The Bible is very clear that Mary conceived the boy Jesus before she had slept with any man. She was engaged to Joseph but had not slept with him (Luke 1:27); she would not sleep with him until after they were married and Jesus was born (Matt. 1:25). She was a godly young woman; Joseph was a righteous man. They lived in a culture that valued virginity before marriage, in a way that is foreign to our society but right and beautiful. They knew as well as we do that the conception of babies don’t happen except by the natural process of human procreation.
So, when Gabriel tells Mary that she will conceive a baby, she is very surprised. Very, very surprised. “How will this be . . . since I am a virgin?” (Luke 1:34).
The virgin conception of the Lord Jesus is both wonderful and meaningful; it points us to at least three facets of the incarnation.
1. God is sovereign
This miracle makes it clear that the sending of Jesus was entirely the sovereign work of God himself. The astonishing births of Isaac, Jacob, and Esau, and then others in the Old Testament all the way down to John the Baptist, at least involved both a father and mother who wanted a child and—as we put it—were “trying for a baby”. But this most astonishing conception of them all involves no human desire or intention or involvement; God simply does this miracle by his own sovereign decision in the womb of the very surprised Mary (and to the surprise of the uninvolved Joseph).
The apostle writes that Christians are given “the right to become children of God—children born [spiritually] not of natural descent, nor of human decision or a husband’s will”; instead we are “born of God” (John 1:12-13). What becomes true of us spiritually by new birth (entirely the decision and initiative of God) echoes what was true of the Lord Jesus’ supernatural conception: no human desire or husband’s will was involved. No human beings did anything to help God send Jesus; God decided to do it, and he did it. There is no room for spiritual smugness on our part.
2. God did not adopt Jesus
The virgin conception of Jesus proves to us that God did not adopt Jesus as his Son. Sometimes people suggest that Jesus was a remarkable man, and so God decided to adopt him as his Son, perhaps at his baptism or at his birth. But the virgin conception means that from the very first moment of his human existence, Jesus was (and had always been) the eternal Son of God. Indeed, in that instant the One who had been God the Son from all eternity took upon himself a human nature: “the Word became flesh” (John 1:14).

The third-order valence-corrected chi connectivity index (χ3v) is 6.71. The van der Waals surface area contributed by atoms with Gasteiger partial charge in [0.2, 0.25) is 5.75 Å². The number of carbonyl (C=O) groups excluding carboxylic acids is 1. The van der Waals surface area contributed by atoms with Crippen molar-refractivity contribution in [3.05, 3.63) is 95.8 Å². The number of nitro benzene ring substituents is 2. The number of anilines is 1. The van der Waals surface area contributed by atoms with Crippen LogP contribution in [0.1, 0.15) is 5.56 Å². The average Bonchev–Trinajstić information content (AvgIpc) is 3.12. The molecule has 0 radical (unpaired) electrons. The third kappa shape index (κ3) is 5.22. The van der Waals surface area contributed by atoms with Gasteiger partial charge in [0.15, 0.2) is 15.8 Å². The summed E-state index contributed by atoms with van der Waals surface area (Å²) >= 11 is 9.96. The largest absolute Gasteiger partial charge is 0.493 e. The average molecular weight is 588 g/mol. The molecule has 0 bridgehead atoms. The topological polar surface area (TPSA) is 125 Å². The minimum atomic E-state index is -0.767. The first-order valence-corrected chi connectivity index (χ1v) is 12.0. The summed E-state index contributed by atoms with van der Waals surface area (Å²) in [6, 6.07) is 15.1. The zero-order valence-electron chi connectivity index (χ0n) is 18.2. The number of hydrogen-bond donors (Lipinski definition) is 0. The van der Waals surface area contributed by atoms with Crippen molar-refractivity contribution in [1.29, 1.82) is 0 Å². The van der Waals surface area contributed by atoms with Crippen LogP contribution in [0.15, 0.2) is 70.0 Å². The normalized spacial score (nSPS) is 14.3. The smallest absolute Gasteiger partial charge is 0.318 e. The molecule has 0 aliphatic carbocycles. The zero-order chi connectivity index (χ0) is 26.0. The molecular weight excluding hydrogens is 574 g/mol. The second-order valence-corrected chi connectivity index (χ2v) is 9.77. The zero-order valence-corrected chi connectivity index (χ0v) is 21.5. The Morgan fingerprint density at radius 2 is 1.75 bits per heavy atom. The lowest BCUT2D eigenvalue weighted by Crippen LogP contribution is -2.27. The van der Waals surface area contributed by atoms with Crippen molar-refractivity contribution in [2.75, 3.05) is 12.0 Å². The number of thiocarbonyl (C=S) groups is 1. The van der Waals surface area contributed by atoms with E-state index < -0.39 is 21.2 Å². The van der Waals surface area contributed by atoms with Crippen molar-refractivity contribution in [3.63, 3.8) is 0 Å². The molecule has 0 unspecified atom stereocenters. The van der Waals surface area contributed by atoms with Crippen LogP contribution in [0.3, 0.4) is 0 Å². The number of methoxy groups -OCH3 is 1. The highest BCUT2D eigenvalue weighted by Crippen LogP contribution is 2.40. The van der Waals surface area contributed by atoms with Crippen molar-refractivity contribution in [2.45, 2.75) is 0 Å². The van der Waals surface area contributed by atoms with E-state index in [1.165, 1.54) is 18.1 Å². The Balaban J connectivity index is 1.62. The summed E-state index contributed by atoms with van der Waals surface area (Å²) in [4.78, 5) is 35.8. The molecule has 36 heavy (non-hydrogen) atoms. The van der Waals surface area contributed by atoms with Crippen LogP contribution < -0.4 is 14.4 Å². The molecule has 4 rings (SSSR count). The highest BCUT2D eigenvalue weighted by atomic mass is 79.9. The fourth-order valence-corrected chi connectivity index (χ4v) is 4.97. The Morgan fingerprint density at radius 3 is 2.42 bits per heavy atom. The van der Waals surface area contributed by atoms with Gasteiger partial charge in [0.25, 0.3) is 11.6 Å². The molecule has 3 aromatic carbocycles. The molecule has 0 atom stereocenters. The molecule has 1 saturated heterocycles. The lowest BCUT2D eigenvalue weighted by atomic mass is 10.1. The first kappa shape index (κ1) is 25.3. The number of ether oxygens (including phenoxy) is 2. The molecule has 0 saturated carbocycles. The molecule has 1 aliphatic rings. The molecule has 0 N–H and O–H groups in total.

This moment—this hidden, unwitnessed instant in the womb of the virgin Mary—was the most astonishing miracle in all of human history.
3. God became man
The virgin conception of Jesus points to the mystery that this boy was at the same time both fully human—inheriting a fully human nature from Mary—and also fully divine. In some astonishing way that we can never completely describe or analyze, Jesus Christ was, and is, fully man and fully God. He is fully human, and yet without the taint and defilement of the sinful, spoiled nature that each of us inherits from our father and mother.
This matters. It means that, standing in heaven now at the right hand of the Father, there is a perfect high priest who is able “to feel sympathy for our weaknesses”, who “has been tempted in every way, just as we are—yet he did not sin” (Heb. 4:15). Jesus understands that loss of temper with your housemate, that selfish decision for your own comfort over serving others, that lustful or covetous thought. He knows. And yet he was without sin; and so he can save you out of it all.
No wonder Christians down the ages have stood in awe and wonder as they—and now we—have contemplated the miracle of Jesus Christ, the Son of God made flesh.
This is an excerpt from Christopher Ash’s new Advent devotional Repeat The Sounding Joy. This devotional will help you to celebrate afresh the arrival of the long-awaited Messiah in history, and learn what it means to wait for him with joyful expectation today.
This article originally appeared here.